Georgetown University’s Newspaper of Record since 1920

The Hoya

Georgetown University’s Newspaper of Record since 1920

The Hoya

Georgetown University’s Newspaper of Record since 1920

The Hoya

Women’s Center: Pro

Georgetown Women’s Center: Indispensable Asset or Improper Expenditure

PRO

By Carrie Solages

On its 10-year anniversary, the Georgetown University Women’s Center has proved itself to be an important asset to the university and worthy of growth. Just look at the full schedule of programs for the fall and spring semesters, with events ranging from the Take Back the Night rally at the beginning of November to lectures and more. It’s evidently not an institution that solely aids Georgetown’s women. There are programs and duties that relate only to women, but there are also other aspects of the center, such as lectures, self-defense courses and information services, that help everyone. Thus, all Georgetown students benefit by the center. Because of this, Georgetown should further aid the development of the center.

With respect to the growing demands from the increasing number of female students, the administration must further help the center in its growth. According to the admissions office, the class of 2003 has a majority of female students. This statistic reflects the drastic change Georgetown has undergone since its days as an all-rich, all-white and all-male school. Georgetown has sought a process to better suit its new student population. To help the minority students, the Center for Minority Educational Affairs was created.

Why was a women’s center needed? After women were granted acceptance in large numbers, in part because of affirmative action policies, a need arose for a university-sponsored support center. The university finally created that resource in 1990 with the inception of the women’s center. Ten years later, the number of women has dramatically increased, yet the women’s center has not grown proportionately.

Now, the center is somehow expected to expand its functions without the growth of its resource base. According to Nancy Cantalupo, director of the women’s center, the center is the only office that primarily depends on student volunteers. Cantalupo is the only full-time professional staff member. The help of student volunteers is resourceful undoubtedly. Nevertheless, their assistance is limited compared to that of a full-time staff member. The women’s center’s new volunteer and program coordinator, Johanni Guiteau (COL ’99) serves as a great help with the workload, yet her position is only part-time.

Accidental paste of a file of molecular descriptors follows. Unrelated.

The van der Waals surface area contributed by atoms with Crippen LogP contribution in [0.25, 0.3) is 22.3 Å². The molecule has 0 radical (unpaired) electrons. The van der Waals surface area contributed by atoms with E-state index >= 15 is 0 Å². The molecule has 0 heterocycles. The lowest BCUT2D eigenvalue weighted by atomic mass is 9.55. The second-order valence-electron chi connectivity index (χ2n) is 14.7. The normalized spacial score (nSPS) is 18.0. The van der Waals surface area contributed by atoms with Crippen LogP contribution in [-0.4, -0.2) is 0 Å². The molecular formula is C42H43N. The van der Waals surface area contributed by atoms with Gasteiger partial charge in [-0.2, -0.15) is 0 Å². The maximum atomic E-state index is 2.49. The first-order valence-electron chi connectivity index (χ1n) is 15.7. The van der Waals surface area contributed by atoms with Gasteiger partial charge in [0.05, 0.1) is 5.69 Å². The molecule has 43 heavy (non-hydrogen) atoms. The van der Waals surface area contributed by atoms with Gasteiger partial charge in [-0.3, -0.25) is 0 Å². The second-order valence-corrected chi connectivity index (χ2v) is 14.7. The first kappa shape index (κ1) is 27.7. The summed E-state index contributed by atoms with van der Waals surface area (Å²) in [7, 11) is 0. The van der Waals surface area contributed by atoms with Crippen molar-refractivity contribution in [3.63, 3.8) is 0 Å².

Cantalupo stated, “I believe the center’s operations would be aided immeasurably by the addition of another full-time staff member.”

The center faces a similar, yet not as difficult, fate to the African Studies Program. How can these programs undergo growth without a large enough staff to bring about that growth? On one hand, Cantalupo recognizes that the Office of Student Affairs, the department that funds the center, is supportive. On the other hand, she sees no growth, or any indication of it, in the near future. The center lacks a staff position that can devote itself to fundraising duties. Another shortcoming is the fact that Margaret Stetz, the faculty advisor to the center, is not compensated for her services. The department also lacks connections to alumni.

The sort of growth needed requires that the entire Georgetown community support the center by attending its programs, utilizing its various services and becoming a part of its network of supporters. Let us remember that the center plays an important role in university life. Above its duty of providing referral services regarding pregnancy and eating disorders is its work in the prevention and awareness of violence against women.

Those who don’t support the center’s growth contend that it only advocates feminist goals. In their minds, they envision bra-burning, male-bashing women. But let’s think about the true definition of feminism. In accordance with Cantalupo’s definition, feminism is based on two premises. The first is recognizing women as a group. The second is acknowledging that women have a collective identity. In that case, the women’s center and all organizations on campus are feminist.

However, because the women’s center is the only organization on campus whose primary focus is to help women as a group, we must fully support their efforts and recognize the needs of over 50 percent of the Georgetown population.

Carrie Solages is a junior in the School of Foreign Service.

Previous Stories by Solages African Studies Program at Georgetown: Expansion Needed (09/28/99) Race for Awareness (09/14/99) Preference Programs Promote Promise (11/20/98) D’Amato: Don’t Mess with Teachers (11/6/98) Foolin’ Around: An American Legacy (10/23/98) Can You Be My Leader? I Don’t Think So (10/9/98)

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